Solubility of a new calcium silicate-based root-end filling material.

Singh S, Podar R, Dadu S, Kulkarni G, Purba R - J Conserv Dent (2015 Mar-Apr)

Graph depicting mean solubility of the root-end filling materials at various exposure periods. GIC = Glass-ionomer cement, IRM = Intermediate restorative material
© Copyright Policy - open-access
Related In: Results  -  Collection

License
Show All Figures
getmorefigures.php?uid=PMC4379657&req=5

Figure 1: Graph depicting mean solubility of the root-end filling materials at various exposure periods. GIC = Glass-ionomer cement, IRM = Intermediate restorative material
Mentions: The results of solubility test [Figure 1] with statistical comparison of mean and standard deviation between the groups at different time intervals are listed in [Tables 1-5]. Statistical difference was noted between the solubility values of Biodentine samples amongst each of the five time intervals. Solubility of Biodentine in comparison with all other cements upto 10-day exposure times showed no statistical difference. Biodentine showed acceptable solubility values at exposure times of 24 h, 3 days, and 10 days. Thereafter it demonstrated a marked increase in solubility; 1.07 (day 10 versus day 30) and 2.89 (day 30 versus day 60). At exposure times of upto 30 days (1, 3, 10, and 30 days), IRM showed least solubility values amongst all test cements. GIC showed significantly higher solubility than MTA for 10 day immersion period. Solubility values of GIC at all other exposure times were statistically nonsignificant in comparison to other cements.

Bottom Line: Data was analyzed with one-way analysis of variance (ANOVA) test (P < 0.05).Statistical difference was noted between the solubility values of Biodentine samples amongst each of the five time intervals.Biodentine exhibited higher solubility in comparison with all other cements.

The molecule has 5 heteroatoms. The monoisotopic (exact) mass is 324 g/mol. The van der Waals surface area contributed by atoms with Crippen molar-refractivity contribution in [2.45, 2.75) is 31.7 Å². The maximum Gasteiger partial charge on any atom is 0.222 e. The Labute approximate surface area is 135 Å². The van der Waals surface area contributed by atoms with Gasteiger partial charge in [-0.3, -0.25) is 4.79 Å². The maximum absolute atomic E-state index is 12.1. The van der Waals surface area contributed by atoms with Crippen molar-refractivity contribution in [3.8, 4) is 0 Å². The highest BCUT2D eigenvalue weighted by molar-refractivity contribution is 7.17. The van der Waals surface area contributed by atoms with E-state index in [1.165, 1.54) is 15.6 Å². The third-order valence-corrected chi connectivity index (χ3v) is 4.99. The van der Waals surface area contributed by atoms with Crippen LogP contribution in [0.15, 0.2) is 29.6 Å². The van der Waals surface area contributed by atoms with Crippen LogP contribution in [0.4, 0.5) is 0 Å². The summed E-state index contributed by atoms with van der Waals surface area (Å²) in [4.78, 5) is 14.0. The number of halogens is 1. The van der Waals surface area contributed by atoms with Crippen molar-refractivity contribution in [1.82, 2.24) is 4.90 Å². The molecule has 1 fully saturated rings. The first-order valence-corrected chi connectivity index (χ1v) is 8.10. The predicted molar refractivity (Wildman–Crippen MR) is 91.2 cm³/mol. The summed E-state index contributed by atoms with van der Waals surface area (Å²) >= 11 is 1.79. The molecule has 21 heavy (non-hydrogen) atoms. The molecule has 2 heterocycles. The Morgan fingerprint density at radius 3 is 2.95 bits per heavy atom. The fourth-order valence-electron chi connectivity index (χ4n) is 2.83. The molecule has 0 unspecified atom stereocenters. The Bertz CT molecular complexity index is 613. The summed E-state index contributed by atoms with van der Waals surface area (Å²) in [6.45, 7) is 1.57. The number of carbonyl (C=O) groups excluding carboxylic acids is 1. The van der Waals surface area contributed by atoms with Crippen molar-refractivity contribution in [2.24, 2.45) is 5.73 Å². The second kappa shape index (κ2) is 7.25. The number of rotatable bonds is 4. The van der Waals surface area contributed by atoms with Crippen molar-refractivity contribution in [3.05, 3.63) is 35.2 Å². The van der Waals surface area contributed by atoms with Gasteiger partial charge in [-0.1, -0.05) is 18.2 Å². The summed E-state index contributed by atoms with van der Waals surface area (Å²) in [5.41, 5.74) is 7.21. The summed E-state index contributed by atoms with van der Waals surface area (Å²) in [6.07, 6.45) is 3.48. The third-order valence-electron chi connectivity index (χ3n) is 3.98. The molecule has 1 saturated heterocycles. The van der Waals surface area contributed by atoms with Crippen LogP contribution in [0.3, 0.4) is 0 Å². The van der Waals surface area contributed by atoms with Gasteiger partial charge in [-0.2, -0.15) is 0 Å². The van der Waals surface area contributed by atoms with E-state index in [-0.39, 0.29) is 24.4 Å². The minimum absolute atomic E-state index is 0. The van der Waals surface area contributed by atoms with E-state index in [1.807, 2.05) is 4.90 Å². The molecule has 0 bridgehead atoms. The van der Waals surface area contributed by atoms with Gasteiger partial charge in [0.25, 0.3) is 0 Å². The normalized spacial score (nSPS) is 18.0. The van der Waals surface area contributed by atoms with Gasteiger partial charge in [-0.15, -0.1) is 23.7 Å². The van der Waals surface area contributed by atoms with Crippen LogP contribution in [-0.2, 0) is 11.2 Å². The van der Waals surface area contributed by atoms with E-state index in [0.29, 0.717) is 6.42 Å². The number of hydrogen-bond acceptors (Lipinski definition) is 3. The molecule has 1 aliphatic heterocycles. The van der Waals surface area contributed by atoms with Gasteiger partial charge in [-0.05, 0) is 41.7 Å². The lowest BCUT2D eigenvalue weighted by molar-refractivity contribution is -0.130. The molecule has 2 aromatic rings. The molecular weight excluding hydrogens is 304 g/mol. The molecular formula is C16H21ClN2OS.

View Article: PubMed Central - PubMed

Affiliation: Department of Conservative Dentistry and Endodontics, Terna Dental College, Nerul, Navi Mumbai, Maharashtra, India.

ABSTRACT

Introduction: The purpose of this study was to compare solubility of a new calcium silicate-based cement, Biodentine with three commonly used root-end filling materials viz. glass-ionomer cement (GIC), intermediate restorative material (IRM), and mineral trioxide aggregate (MTA).

Materials and methods: Twenty stainless steel ring molds were filled with cements corresponding to four groups (n = 5). The weight of 20 dried glass bottles was recorded. Samples were transferred to bottles containing 5 ml of distilled water and stored for 24 h. The bottles were dried at 105΀C and weighed. This procedure was repeated for 3, 10, 30, and 60 days. Data was analyzed with one-way analysis of variance (ANOVA) test (P < 0.05).

Results: Biodentine demonstrated significantly higher solubility than MTA for 30- and 60-day immersion periods. Statistical difference was noted between the solubility values of Biodentine samples amongst each of the five time intervals.

Conclusions: Biodentine exhibited higher solubility in comparison with all other cements.

No MeSH data available.


Related in: MedlinePlus